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Demographics of the U.S. Latino Populations

An estimated 32.4 million Latinos live in the United States.

Latinos comprise 11.8 percent of the total population, up from 9.0 percent in 1990. (These totals do not include persons living in Puerto Rico, estimated at 3.9 million as of 1999.)

The Latino population in the United States has grown 38% since 1990 (an increase of 10.1 million people), while the overall population has grown just 9%. According to projections, the Latino population will triple from 31.4 million in 1999 to 98.2 million in 2050. Under this scenario, the percentage of Latinos in the total population will rise from 12 percent to 24 percent over the period, and by 2005 they would become the nation's largest minority group.

The nation's resident Latino population is young, with an estimated median age of 26.6 years, whereas the median age of the general population is 35.8 years.

52% of Latino households have children under the age of eighteen, compared to only 33% of non-Latino households.

As of 1998, the United States had 20.2 million Spanish-speaking adults age 18 and over, 10 percent of the total adult population.

Nearly two-thirds (65 percent) of the nation's Latinos in 1999 were of Mexican origin. People of Puerto Rican origin accounted for 10 percent of the total Latino population, while people of Cuban origin accounted for 4 percent, people of Central and South American origin were 14 percent, and other Latinos accounted for 7 percent.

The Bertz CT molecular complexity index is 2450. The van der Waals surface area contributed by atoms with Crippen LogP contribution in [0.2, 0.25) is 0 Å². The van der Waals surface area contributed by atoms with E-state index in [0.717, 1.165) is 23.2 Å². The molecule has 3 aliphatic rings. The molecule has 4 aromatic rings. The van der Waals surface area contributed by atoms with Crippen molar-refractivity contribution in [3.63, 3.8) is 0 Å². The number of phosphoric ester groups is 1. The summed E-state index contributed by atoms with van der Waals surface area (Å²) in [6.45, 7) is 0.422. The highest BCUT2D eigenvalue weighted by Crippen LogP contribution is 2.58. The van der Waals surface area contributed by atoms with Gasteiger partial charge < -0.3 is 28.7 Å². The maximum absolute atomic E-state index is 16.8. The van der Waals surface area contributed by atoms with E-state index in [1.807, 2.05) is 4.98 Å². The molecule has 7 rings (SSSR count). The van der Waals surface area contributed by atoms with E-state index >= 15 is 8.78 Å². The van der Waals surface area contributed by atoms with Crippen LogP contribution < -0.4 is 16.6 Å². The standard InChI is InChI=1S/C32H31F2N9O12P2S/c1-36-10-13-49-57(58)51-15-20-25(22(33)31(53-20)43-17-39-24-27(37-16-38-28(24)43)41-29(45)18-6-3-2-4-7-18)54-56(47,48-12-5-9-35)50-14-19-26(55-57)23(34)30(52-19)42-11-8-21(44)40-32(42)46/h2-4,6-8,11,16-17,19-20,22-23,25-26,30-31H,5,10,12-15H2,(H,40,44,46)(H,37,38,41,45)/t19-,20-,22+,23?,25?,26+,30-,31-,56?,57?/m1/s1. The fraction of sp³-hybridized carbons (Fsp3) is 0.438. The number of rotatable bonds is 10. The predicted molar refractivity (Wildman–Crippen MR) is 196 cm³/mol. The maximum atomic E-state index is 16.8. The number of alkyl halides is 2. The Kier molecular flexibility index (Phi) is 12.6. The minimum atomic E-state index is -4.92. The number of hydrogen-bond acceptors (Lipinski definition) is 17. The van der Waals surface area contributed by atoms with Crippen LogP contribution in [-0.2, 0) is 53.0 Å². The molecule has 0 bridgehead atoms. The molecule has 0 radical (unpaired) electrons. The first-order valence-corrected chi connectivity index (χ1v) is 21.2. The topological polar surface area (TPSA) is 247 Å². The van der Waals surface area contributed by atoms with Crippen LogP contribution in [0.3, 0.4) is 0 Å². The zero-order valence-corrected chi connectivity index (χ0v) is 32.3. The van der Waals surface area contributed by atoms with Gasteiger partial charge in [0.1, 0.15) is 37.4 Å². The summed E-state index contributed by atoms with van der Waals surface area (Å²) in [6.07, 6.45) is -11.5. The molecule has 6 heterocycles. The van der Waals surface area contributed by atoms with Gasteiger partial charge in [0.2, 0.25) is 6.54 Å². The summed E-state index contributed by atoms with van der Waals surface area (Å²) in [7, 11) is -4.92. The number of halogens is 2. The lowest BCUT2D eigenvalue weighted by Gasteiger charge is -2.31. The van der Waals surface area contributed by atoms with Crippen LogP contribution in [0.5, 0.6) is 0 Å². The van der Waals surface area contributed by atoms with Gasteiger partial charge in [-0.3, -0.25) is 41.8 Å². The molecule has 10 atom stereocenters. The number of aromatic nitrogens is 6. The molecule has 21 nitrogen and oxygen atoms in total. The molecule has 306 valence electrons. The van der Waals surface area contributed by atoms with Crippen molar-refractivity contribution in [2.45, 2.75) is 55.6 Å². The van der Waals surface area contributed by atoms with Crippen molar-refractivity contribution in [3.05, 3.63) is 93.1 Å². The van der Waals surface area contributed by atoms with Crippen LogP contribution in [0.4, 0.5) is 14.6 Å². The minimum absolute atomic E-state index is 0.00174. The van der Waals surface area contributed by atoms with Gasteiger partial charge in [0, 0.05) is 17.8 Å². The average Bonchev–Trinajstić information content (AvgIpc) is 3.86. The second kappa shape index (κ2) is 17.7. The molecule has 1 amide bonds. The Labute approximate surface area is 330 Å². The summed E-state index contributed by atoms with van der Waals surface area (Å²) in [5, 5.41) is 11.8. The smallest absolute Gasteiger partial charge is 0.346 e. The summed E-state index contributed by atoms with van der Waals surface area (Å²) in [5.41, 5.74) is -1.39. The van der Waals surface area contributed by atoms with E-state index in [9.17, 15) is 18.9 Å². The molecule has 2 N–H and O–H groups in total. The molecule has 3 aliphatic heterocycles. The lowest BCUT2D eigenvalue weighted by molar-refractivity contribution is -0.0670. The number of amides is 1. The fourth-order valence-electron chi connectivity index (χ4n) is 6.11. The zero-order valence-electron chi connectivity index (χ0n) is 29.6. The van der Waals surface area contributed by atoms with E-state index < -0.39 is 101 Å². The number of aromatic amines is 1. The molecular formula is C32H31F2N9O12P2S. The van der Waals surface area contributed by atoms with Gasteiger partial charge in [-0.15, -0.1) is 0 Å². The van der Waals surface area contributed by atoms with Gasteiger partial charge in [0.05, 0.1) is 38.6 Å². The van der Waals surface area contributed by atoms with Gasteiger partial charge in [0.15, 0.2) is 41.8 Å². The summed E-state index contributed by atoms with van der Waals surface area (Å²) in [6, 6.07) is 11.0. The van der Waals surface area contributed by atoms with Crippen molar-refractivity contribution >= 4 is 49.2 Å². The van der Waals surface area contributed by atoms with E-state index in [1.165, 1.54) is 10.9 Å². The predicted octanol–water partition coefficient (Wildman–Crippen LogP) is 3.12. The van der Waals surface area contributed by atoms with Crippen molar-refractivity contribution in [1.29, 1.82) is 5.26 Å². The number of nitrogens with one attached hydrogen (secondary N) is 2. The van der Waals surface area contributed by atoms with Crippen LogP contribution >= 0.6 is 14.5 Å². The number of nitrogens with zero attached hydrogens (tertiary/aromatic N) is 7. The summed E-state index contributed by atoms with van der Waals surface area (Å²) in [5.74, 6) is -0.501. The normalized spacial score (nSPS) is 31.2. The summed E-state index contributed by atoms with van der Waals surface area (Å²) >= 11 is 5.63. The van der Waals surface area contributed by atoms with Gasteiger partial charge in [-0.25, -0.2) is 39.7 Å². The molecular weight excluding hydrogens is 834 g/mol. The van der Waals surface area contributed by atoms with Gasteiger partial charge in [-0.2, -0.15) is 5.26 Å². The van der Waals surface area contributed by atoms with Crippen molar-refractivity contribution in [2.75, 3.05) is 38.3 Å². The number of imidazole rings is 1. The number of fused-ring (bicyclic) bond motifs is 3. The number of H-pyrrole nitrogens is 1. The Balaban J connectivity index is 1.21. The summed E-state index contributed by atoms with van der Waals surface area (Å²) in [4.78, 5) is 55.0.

As of July 1, 1999, according to population estimates: The Latino population of seven states totaled at least 1 million each: California (10.5 million), Texas (6.0 million), New York (2.7 million), Florida (2.3 million), Illinois (1.3 million), Arizona (1.1 million) and New Jersey (1.0 million). Combined, California and Texas were home to more than half of the nation's Latinos.

The states with the highest concentration of Latinos were New Mexico (where Latinos constituted 41 percent of the total population), California (32 percent), Texas (30 percent), Arizona (23 percent), Nevada (17 percent) and Florida, Colorado and New York (15 percent each).

There were six states where the Latino population more than doubled: Arkansas (where it increased by 170 percent), Nevada (145 percent), North Carolina (129 percent), Georgia (120 percent), Nebraska (108 percent) and Tennessee (105 percent).

The Latino population in the United States is a complex group. On the one hand, Latino communities share certain traits and hold in common certain basic cultural values, and on the other hand they are very diverse, with the degree of acculturation and traditions varying noticeably among the subgroups. Some Latinos have adapted to the majority culture, adopting its language, customs, and values, while others still live in ethnically monolithic communities whose values and norms closely resemble those of their country of origin.


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